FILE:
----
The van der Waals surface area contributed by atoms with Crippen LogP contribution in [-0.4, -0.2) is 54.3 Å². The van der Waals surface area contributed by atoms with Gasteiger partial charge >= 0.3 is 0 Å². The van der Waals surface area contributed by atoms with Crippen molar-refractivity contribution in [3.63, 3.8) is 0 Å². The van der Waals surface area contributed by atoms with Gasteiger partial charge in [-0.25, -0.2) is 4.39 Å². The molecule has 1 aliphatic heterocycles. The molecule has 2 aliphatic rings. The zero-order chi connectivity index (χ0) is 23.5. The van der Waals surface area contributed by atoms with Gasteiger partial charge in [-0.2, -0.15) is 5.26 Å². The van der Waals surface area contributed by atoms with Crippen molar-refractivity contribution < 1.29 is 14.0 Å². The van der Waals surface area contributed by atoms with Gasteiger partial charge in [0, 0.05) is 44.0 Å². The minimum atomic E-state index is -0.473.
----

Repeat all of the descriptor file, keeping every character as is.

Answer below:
The van der Waals surface area contributed by atoms with Crippen LogP contribution in [-0.4, -0.2) is 54.3 Å². The van der Waals surface area contributed by atoms with Gasteiger partial charge >= 0.3 is 0 Å². The van der Waals surface area contributed by atoms with Crippen molar-refractivity contribution in [3.63, 3.8) is 0 Å². The van der Waals surface area contributed by atoms with Gasteiger partial charge in [-0.25, -0.2) is 4.39 Å². The molecule has 1 aliphatic heterocycles. The molecule has 2 aliphatic rings. The zero-order chi connectivity index (χ0) is 23.5. The van der Waals surface area contributed by atoms with Gasteiger partial charge in [-0.2, -0.15) is 5.26 Å². The van der Waals surface area contributed by atoms with Crippen molar-refractivity contribution < 1.29 is 14.0 Å². The van der Waals surface area contributed by atoms with Gasteiger partial charge in [0, 0.05) is 44.0 Å². The minimum atomic E-state index is -0.473.